"God knows what we need"

For counselor Holly Carter, miracles are a daily occurrence.

It’s a cold winter morning at Livingston County Catholic Charities (LCCC). Foot traffic is heavy, and each time the door opens a frigid breeze blows into the waiting area.

Inside Holly Carter’s office, however, cozy warmth pervades. Sinking into the comfort of her cushioned chairs, soft lights, and book-lined walls, it’s easy to forget the icy winds of winter. 

It’s an environment that nourishes the soul—and a space that’s witnessed extraordinary work between Holly and the people she serves. Originally a businesswoman employed by the former DaimlerChrysler corporation, Holly is now a skilled substance abuse therapist with a full client load.

“My oldest has been diagnosed with autism, and he's significantly impaired. He’s nonverbal and requires full care,” Holly says. “My work here began when I got involved in a lot of social work for kids with disabilities, just to process my grief and loss. Through that, I decided to return to get my master's degree and focus on a professional career.”

Ultimately, Holly’s work led her to specialize in substance use disorder support for LCCC clients. 

“Grief and loss make up a very big piece of the work that’s needed for people experiencing substance use challenges,” she says. “When we think of the 12 steps, which we very much use here, there’s a strong focus on processing heartache and loss. Before you can really, truly get to acceptance, you must process all those feelings.” 

The key, Holly says, is to help clients understand why they are using substances as a coping mechanism. 

“Typically, there's some type of reason,” she says. “And I can really relate to people in that situation. I know what it feels like to struggle with not really knowing how you feel about yourself and confusing that with how you're going to help yourself or move forward. My clients often grieve the fact that substance use issues are forever, and their lives are never going to be the same again. They need to process their feelings and understand their needs moving forward.”

Holly usually has a heavy caseload, with anywhere between 45 and 50 clients at a time. And since the pandemic, those numbers have grown considerably.

“I've seen an uptick in substance use disorders among older adults in particular,” she says. “Some people were displaced. They either retired early, and maybe they had an issue, but they were working every day, and there were other things keeping them somewhat in check, the routine, and then the routine is gone.”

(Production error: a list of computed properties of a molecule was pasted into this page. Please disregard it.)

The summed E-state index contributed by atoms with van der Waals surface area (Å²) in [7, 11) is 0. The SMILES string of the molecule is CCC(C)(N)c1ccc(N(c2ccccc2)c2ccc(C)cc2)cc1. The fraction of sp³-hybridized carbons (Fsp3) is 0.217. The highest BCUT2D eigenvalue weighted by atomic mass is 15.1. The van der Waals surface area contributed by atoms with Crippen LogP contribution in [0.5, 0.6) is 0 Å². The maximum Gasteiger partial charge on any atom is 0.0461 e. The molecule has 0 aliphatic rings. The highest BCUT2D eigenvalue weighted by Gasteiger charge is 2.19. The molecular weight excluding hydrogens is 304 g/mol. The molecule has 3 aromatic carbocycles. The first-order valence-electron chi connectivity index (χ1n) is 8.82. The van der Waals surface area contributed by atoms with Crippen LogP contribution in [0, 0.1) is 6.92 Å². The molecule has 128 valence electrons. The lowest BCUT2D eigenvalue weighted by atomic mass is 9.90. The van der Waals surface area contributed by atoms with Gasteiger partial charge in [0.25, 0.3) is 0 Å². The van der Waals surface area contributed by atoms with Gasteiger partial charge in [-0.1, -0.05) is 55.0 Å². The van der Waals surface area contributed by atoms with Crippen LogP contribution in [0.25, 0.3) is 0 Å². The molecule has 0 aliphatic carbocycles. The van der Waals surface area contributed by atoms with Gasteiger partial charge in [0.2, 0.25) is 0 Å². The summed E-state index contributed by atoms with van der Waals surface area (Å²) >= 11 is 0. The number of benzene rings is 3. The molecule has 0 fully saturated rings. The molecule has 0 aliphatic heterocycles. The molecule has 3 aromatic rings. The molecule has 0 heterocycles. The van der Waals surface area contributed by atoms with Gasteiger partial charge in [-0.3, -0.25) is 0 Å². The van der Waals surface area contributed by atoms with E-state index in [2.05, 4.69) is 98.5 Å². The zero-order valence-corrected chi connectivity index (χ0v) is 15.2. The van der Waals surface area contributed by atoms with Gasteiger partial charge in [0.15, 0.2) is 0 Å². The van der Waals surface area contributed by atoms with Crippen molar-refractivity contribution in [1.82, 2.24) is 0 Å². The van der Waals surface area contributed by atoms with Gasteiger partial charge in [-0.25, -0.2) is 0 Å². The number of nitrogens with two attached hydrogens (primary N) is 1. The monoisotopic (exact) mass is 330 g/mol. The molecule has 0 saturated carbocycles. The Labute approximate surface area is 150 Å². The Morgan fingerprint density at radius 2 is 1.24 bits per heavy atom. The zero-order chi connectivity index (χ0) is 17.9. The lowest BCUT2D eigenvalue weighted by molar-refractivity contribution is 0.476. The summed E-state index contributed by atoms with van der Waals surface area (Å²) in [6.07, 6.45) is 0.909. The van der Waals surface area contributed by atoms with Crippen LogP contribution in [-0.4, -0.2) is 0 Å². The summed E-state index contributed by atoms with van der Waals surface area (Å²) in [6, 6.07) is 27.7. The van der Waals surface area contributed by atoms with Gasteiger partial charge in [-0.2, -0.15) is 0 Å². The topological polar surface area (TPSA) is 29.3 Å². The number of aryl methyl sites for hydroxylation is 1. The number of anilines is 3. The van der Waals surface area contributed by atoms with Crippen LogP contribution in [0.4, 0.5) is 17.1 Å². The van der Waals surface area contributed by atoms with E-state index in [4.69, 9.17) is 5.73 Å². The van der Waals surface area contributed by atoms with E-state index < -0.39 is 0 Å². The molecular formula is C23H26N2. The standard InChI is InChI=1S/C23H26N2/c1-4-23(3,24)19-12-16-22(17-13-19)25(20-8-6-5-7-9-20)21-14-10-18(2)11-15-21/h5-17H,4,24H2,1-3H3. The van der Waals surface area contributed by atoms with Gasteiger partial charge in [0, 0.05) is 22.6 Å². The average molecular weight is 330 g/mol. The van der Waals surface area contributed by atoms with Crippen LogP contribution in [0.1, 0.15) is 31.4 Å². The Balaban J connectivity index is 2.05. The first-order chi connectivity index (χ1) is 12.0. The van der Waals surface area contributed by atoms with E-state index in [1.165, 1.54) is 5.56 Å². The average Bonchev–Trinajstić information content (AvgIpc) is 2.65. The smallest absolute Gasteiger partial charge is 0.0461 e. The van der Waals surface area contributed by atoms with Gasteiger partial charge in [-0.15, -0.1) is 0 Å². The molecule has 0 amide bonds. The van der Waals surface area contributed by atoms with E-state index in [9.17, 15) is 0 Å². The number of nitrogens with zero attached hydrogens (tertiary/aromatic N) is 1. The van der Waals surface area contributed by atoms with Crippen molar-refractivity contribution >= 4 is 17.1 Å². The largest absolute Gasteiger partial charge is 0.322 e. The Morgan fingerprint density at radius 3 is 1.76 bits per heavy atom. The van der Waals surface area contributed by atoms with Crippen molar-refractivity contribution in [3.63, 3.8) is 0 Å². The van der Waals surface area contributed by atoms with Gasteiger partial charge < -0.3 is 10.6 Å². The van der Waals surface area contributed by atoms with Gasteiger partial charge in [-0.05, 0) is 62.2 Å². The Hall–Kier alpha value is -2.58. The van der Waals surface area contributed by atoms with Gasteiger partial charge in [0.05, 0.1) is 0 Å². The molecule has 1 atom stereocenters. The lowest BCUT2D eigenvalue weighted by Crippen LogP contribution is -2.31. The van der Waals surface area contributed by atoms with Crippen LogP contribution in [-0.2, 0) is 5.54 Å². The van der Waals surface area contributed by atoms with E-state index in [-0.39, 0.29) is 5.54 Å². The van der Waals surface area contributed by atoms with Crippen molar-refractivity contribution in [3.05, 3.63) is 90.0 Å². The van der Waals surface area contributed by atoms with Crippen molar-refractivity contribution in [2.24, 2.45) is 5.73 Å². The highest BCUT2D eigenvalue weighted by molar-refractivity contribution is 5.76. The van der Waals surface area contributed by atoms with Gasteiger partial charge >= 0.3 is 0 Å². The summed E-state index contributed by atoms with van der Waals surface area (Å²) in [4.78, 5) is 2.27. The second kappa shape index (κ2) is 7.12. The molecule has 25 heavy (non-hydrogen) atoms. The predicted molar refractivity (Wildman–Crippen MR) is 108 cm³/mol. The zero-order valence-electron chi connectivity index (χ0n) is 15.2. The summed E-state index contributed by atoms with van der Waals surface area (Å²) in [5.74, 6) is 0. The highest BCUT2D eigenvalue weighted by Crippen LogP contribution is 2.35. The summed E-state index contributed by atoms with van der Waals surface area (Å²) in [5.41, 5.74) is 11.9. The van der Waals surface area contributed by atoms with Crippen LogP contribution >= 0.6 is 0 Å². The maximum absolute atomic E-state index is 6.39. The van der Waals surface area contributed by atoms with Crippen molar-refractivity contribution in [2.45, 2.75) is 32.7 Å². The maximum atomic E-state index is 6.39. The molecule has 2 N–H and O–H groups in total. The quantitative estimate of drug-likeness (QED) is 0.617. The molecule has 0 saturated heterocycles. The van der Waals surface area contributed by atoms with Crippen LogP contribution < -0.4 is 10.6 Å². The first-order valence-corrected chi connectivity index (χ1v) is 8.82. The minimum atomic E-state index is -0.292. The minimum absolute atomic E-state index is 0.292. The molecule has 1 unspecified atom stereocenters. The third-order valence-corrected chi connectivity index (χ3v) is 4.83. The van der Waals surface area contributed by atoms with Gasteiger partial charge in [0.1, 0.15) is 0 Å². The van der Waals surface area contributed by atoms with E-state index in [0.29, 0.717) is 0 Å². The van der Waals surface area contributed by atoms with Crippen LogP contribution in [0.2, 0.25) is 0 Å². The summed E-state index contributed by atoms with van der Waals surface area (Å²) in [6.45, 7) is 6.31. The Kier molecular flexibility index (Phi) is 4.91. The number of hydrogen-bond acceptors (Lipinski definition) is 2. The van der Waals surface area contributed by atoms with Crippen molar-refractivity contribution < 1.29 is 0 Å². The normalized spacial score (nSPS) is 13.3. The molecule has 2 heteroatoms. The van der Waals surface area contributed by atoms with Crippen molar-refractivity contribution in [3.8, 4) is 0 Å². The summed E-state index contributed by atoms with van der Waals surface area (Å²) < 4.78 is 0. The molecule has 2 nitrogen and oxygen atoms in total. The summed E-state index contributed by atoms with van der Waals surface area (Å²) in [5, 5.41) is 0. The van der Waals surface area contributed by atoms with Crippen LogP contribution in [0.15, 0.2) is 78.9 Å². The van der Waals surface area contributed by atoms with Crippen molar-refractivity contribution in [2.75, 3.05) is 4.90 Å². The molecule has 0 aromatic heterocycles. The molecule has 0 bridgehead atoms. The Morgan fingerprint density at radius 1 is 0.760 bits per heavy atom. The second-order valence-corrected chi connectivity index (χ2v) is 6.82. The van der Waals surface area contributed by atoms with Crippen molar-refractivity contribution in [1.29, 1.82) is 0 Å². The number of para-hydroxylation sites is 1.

Despite her growing client load, Holly and her team have achieved a great deal of success. 

“One of my favorite clients is Cynthia,” Holly remembers. “She's just such an incredible person, and really an inspiration, I think, to a lot of people. When she came to us, she was 60 years old and dealing with a lot of the effects of long-term alcohol use. She was alcohol dependent, so she had to go through a severe withdrawal when she started treatment with us.”

Because Cynthia was unable to go to an inpatient facility, Holly became her first line of defense against substance use disorder.

“She was able to leverage her own strong Catholic faith, the support of group sessions and AA, and became a very healthy part of our community. She’s worked on her finances, her physical health, and her own wellbeing and is in a very good place now. In fact, we keep trying to coerce her to come here to work, but she's not there yet. One day, she probably will be.”

Holly also thinks back on Harold*, a parolee with anger issues. 

“When I first met him, I really thought, ‘I don't know how much work we're going to be able to do in 90 days,’ which is the maximum they have to attend by law,” she says. “But he really connected. He got involved with AA, and he created new loving relationships that are healthy, and he's still in recovery. He works, and he still will send me pictures sometimes of his family.”

Holly says faith-based programs offer better overall recovery outcomes (according to The Journal of Religion and Health, more than 84 percent of scientific studies show that faith is a positive factor in addiction prevention). DSA funding of faith-based counseling is, therefore, a huge reason for LCCC’s success. 

“Because of DSA, our salaries can be paid, so we can have substance use disorder recovery groups here several times a week,” Holly says. “We can share our faith in our work and conduct an immense amount of outreach in our community. We talk to God and identify God as the higher power with our clients. Certainly, we have people that come here that are agnostic, and we're not going to turn them away, just like we don't turn away people that are not Catholic. But we are very clear about what we believe in here and we don't shy away from that. It's 100 percent of our work, and we talk about it all the time.”

The mission of Catholic Charities in the Diocese of Lansing is the work of the Catholic Church: to share the love of Christ by performing the corporal and spiritual works of mercy







1 Real names not used




2020 E. Grand River, Suite #104
Howell, MI 48843

Main Office Phone: 517-545-5944
Be Our Guest Adult Day Phone: 517-546-9910


*For 24 hour substance abuse case management services, call Jessica, Clinical Case Manager, at 517-375-1652.